News briefing: Eli Lilly completes $1B+ Prevail buyout; Elzonris approved in Europe for adults
Eli Lilly’s $1.04 billion takeover of Prevail Therapeutics is officially complete, the company announced Friday.
The sides had entered into the buyout agreement last month with Lilly focusing on Prevail’s pipeline of gene therapies, highlighting two AAV9 programs in Parkinson’s disease and frontotemporal dementia as potential winners. Lilly paid $22.50 per share, which amounted to an 82% premium over the previous day’s closing price and a 117% premium over Prevail’s 60-day average.
The deal also included a $4 contingent-value right (CVR) based on one of the AAV9 gene therapies receiving approval in one of the US, UK, Japan, France, Germany, Italy or Spain by the end of 2024. If that deadline isn’t met, the value of the CVR would drop by 8.3 cents each month before eventually expiring by the end of 2028.
It was Lilly’s second big M&A move in the last three months of 2020 after the pharma picked up Disarm Therapeutics and its SARM1 inhibitors in October for $135 million in cash, plus up to $1.225 billion in milestones.
Elzonris tacks on approval in Europe for adult patients
A little over two years after receiving FDA approval, Elzonris is now approved to use in Europe.
The European Commission formally OK’ed the drug late Thursday night, making it the first CD-123 therapy approved on the continent. In Europe, Elzonris is indicated as a monotherapy for the first-line treatment of adults with blastic plasmacytoid dendritic cell neoplasm.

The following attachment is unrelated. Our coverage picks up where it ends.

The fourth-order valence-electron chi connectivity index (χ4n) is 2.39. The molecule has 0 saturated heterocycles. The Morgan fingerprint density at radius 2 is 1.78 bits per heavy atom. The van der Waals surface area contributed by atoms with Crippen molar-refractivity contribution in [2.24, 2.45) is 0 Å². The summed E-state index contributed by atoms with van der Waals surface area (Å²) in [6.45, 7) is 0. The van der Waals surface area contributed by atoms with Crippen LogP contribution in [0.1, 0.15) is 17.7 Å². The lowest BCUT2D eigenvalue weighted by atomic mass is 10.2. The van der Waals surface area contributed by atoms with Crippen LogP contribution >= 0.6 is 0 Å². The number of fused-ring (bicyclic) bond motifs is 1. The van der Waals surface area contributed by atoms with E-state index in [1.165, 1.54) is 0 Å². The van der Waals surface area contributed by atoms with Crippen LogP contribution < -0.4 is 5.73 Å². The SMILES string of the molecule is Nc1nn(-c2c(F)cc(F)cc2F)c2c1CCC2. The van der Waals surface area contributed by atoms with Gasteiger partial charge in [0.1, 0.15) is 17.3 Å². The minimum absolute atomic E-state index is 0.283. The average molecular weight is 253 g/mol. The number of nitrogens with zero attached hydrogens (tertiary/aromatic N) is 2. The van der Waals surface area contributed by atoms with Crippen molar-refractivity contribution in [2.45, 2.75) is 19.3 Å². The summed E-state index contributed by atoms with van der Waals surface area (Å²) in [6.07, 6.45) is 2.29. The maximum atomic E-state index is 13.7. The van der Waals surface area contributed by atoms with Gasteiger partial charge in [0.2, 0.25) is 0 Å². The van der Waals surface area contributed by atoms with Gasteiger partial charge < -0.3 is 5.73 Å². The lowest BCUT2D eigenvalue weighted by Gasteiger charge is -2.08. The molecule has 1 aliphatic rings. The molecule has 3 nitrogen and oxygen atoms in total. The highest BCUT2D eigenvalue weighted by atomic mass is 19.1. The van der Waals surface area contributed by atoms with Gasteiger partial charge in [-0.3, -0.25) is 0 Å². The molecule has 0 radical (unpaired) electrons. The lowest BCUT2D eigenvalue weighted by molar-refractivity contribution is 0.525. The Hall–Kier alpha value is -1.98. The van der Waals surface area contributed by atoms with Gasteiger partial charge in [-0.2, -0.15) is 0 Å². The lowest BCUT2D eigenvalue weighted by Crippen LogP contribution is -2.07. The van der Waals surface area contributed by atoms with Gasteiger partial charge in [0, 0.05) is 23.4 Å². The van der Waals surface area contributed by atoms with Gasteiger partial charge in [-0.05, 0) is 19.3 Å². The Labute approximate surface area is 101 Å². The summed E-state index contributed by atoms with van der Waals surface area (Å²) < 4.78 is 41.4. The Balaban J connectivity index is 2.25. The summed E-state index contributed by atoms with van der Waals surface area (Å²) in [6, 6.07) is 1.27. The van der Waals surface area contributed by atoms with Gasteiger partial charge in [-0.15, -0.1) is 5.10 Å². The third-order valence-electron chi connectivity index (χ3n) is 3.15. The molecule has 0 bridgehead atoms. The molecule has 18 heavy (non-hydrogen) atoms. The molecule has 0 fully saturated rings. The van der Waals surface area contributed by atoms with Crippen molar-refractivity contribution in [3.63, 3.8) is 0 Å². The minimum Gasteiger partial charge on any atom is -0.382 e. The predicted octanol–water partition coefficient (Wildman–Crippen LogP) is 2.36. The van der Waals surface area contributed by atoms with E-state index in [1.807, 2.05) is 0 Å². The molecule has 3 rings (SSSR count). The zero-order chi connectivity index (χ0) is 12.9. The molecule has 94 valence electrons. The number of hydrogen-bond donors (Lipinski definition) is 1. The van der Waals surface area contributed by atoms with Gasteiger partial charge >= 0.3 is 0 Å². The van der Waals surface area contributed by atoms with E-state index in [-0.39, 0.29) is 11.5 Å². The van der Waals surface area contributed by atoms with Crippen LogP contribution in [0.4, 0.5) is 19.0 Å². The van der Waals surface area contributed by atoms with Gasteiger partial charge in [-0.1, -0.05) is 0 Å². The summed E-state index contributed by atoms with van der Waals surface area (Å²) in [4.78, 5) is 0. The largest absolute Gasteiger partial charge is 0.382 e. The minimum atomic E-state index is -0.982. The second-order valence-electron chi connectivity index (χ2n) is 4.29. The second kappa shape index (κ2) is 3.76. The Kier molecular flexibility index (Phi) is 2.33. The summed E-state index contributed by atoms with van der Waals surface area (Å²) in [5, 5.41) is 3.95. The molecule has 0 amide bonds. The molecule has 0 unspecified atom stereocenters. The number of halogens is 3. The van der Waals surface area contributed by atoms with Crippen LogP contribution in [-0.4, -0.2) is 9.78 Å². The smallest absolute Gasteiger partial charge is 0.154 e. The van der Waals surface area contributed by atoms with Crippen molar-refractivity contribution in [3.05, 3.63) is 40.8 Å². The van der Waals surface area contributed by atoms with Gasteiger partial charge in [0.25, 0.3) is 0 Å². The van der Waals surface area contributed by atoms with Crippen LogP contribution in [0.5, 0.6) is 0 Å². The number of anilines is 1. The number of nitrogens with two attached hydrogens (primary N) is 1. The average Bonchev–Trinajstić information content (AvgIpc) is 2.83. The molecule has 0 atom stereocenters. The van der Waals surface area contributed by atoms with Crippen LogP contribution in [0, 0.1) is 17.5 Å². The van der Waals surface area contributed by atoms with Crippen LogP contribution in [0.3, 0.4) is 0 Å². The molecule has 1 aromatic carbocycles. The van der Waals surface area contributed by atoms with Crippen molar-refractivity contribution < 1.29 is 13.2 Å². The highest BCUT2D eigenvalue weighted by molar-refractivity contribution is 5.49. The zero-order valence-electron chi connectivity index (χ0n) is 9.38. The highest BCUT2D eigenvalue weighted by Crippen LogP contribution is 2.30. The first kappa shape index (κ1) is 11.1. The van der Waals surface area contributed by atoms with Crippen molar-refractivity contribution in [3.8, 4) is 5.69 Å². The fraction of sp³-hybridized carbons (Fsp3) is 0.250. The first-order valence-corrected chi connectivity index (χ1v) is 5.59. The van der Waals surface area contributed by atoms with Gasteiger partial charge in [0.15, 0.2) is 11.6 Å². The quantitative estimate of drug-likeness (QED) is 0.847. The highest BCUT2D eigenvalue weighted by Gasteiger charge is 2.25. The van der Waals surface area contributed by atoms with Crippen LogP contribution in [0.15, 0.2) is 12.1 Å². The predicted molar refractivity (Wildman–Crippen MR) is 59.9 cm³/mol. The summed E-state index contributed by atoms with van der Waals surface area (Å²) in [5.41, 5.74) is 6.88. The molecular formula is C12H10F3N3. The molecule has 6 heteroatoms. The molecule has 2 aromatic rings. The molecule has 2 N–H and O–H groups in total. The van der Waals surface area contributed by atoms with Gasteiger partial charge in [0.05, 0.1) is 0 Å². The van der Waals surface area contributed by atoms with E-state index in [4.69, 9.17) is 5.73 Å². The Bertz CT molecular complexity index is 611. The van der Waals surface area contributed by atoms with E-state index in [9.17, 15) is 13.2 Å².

US regulators greenlit the drug back in October 2018, and Elzonris is available for Americans aged two and older.
Stemline Therapeutics developed the drug, but the company is now a part of Italian pharmaceutical company The Menarini Group. Stemline invited controversy while the drug was still in clinical trials, failing to tip investors off about a patient death in the pivotal study.
The FDA nonetheless waved the drug through on a small set of data. Elzonris’ OK came after it posted widely varying results from two drug cohorts in a tiny single-arm study.
Humanigen signs deal to use BARDA manufacturing sites for lenzilumab in Covid-19
Humanigen, a former company of “Pharma Bro” Martin Shkreli, has been developing its lenzilumab candidate in conjunction with the Department of Defense for Covid-19 since November 2020. Now, the company has access to new manufacturing sites.
Humanigen’s deal with CRADA is now co-signed by BARDA, allowing the company to produce the experimental drug with BARDA’s sites. Lenzilumab is currently in a Phase III trial for Covid-19 and Humanigen is expected to seek an EUA in the near future.
Should the candidate work as planned, it will prevent and treat the cytokine storms associated with Covid-19. In October, the monoclonal antibody was also tapped by the NIAID to participate in the ACTIV-5 Big Effect Trial, evaluating its efficacy in combination with Gilead’s Veklury.